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Kelli Yamamoto, a student at Kapi‘olani Community College in Hawaii, had no idea what to expect when she was assigned a "success coach."
“I thought they were just going to share testing strategies with me. They did that and so much more. My coach gave me words of encouragement to not give up which meant so much to me. It’s like having your own personal counselor,” said Yamamota, a health major who is raising three children with her husband and juggling several jobs.
InsideTrack, an organization dedicated to improving outcomes in higher education, is providing one-on-one, executive-style coaching to help students in the C3T Hawaii program balance the demands of school, work and family life. Coaches support students in developing the skills and habits they need for long-term success.
Through a $25-million U.S. Department of Labor (DOL) grant, the University of Hawaii Community College system is targeting education and employment needs in the agriculture, energy and health industries. The system's seven community colleges are providing InsideTrack coaching to more than 2,000 students to boost graduation rates and ensure their students have the appropriate skills to obtain high-wage, high-level employment.
AACC is accepting nominations for its 2014 Awards of Excellence. The deadline is Oct. 31. A new category has been added this year: faculty innovation.
Other community college across the country have implemented similar programs. In Alabama, three partnering community colleges are providing freshmen in certain programs a "life coach" to help them through their first year as a college student. It is funded through a $9.5-million DOL grant. Meanwhile, "achievement coaches" are part of the strategy used by Central New Mexico Community College (CNM) to change the campus culture and drastically improve students success. This spring, the college's CNM Connect initiative was recognized by the American Association of Community Colleges' Awards of Excellence in the category of student success.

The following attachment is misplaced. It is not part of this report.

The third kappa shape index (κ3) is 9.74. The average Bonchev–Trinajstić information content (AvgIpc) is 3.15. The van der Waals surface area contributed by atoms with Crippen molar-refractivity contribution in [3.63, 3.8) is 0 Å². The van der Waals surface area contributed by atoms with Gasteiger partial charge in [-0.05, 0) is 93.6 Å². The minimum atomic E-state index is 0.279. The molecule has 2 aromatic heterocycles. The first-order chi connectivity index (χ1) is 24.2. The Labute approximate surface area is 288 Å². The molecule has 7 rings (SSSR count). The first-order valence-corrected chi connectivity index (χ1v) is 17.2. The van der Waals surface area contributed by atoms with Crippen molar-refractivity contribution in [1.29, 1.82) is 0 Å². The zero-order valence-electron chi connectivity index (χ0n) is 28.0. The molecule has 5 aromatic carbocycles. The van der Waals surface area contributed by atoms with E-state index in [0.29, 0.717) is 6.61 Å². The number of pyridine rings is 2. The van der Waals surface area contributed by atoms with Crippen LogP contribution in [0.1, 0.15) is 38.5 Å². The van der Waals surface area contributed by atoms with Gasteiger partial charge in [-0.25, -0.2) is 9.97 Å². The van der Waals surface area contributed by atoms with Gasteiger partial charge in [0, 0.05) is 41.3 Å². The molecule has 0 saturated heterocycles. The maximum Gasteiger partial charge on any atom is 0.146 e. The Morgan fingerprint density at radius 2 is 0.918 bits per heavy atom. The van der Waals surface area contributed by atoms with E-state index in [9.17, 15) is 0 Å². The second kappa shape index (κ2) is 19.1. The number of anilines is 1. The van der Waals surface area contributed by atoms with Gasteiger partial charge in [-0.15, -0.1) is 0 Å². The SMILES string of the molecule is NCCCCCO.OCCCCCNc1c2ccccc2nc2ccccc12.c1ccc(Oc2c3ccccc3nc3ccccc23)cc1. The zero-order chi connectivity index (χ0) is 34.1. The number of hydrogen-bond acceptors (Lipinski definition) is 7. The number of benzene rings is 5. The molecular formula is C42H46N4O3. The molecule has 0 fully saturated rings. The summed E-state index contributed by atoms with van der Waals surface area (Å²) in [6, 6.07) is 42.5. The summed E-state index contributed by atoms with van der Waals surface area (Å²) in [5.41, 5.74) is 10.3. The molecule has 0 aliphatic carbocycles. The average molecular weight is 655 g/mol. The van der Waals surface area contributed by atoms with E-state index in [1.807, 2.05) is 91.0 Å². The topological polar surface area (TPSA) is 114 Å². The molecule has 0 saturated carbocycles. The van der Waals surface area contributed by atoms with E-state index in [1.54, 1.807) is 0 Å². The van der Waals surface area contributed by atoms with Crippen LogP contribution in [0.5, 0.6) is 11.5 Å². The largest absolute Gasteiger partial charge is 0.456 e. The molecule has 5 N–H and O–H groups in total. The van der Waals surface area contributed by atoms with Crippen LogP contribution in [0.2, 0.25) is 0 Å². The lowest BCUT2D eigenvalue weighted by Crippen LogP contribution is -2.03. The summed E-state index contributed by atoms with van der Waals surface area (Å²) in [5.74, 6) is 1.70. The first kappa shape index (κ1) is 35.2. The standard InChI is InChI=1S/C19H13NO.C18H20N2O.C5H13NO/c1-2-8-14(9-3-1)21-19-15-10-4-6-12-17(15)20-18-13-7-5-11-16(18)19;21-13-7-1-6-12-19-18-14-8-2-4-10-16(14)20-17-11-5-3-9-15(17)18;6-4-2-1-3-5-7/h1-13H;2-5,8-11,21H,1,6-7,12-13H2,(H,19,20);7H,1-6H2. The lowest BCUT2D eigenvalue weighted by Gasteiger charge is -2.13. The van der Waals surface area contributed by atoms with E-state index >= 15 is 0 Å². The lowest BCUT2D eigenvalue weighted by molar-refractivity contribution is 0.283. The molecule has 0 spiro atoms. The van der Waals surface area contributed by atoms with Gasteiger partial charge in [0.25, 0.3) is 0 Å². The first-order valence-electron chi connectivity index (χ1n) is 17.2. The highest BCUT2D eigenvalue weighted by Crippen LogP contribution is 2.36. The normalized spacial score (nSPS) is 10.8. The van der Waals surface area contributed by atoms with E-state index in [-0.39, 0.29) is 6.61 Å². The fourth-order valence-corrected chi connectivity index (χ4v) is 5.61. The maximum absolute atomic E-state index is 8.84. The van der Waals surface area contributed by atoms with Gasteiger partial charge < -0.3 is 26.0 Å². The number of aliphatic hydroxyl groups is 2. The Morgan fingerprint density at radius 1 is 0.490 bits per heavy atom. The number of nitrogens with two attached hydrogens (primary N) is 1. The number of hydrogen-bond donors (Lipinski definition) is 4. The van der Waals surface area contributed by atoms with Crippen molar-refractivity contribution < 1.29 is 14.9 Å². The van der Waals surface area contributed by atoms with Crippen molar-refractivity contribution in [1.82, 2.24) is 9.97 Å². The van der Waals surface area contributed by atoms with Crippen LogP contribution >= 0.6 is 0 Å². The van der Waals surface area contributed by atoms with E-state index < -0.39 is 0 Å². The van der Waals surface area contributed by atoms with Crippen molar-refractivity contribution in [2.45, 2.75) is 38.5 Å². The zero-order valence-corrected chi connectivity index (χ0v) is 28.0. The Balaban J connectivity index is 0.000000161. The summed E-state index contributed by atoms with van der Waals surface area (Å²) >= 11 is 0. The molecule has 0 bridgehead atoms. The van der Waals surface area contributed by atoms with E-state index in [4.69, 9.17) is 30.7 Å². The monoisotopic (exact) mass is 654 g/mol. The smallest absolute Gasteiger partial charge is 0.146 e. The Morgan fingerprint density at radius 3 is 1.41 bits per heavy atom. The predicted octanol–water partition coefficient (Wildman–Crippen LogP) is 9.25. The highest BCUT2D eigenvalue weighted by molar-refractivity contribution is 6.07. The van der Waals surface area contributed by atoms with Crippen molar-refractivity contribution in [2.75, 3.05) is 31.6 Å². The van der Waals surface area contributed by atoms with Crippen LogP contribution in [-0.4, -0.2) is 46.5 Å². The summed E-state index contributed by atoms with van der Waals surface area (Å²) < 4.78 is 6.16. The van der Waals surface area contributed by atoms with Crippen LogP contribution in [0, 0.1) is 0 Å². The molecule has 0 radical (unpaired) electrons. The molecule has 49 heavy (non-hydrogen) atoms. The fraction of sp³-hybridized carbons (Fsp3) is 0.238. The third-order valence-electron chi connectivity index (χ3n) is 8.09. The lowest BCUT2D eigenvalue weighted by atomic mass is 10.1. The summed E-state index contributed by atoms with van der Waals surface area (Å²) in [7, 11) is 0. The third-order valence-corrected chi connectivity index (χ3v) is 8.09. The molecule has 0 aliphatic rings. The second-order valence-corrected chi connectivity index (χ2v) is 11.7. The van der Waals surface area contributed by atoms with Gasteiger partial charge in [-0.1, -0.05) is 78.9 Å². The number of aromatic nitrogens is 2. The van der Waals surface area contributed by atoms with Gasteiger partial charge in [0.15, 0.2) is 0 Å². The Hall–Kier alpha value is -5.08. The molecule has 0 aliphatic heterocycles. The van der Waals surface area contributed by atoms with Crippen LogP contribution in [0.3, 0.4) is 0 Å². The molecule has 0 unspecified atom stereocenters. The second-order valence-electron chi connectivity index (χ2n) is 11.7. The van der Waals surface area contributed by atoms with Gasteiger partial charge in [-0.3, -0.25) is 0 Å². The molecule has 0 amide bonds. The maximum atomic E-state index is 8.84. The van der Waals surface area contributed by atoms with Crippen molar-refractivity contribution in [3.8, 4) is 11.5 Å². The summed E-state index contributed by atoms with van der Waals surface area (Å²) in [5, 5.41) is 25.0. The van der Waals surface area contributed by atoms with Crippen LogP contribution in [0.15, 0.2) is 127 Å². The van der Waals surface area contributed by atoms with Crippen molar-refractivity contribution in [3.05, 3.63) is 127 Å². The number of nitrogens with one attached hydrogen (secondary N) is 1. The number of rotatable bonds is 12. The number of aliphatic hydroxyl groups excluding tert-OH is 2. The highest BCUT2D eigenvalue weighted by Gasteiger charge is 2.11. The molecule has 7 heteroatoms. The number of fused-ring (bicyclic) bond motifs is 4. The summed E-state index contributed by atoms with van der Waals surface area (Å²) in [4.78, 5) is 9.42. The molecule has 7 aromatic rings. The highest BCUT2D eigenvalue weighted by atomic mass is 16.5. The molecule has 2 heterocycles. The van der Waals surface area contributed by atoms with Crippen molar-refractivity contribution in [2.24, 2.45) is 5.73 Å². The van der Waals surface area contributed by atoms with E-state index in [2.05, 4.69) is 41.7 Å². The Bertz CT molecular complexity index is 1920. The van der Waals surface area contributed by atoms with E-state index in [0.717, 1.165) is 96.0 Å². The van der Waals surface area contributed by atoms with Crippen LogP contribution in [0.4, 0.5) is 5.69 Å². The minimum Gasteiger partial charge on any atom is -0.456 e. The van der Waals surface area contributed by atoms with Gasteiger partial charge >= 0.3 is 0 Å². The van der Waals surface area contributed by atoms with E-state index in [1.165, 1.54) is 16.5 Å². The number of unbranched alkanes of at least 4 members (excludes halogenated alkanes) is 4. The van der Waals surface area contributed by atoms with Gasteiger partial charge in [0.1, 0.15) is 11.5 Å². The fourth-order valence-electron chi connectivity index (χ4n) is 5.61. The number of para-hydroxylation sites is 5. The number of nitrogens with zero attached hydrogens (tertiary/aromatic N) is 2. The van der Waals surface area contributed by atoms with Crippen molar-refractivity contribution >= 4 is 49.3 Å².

A workforce strategy
“Our industry-focused, employer-driven programs are designed to increase college completion rates and provide job opportunities to the C3T participants,” said Erika Lacro, chancellor of Honolulu Community College and principal investigator for the C3T grant program.
Driven by the positive results from the InsideTrack program, the participating colleges are developing their own coaching programs to extend the value of coaching to more students.
For Sabrina Sullivan, academic coaching coordinator at Leeward Community College, coaching has many benefits.
“Students benefit from coaching by having an extra level of support and personalized attention,” she said.
Students receiving coaching are contacted each week. Coaches work with them individually to improve effectiveness in and out of the classroom, build leadership skills, create life balance, boost self-confidence and develop goals.
“I believe that once students understand how beneficial coaching can be for them during their academic journey, students will gain the confidence they need to reach their fullest potential,” Sullivan said.
Lueder is the C3T Hawaii communications director.
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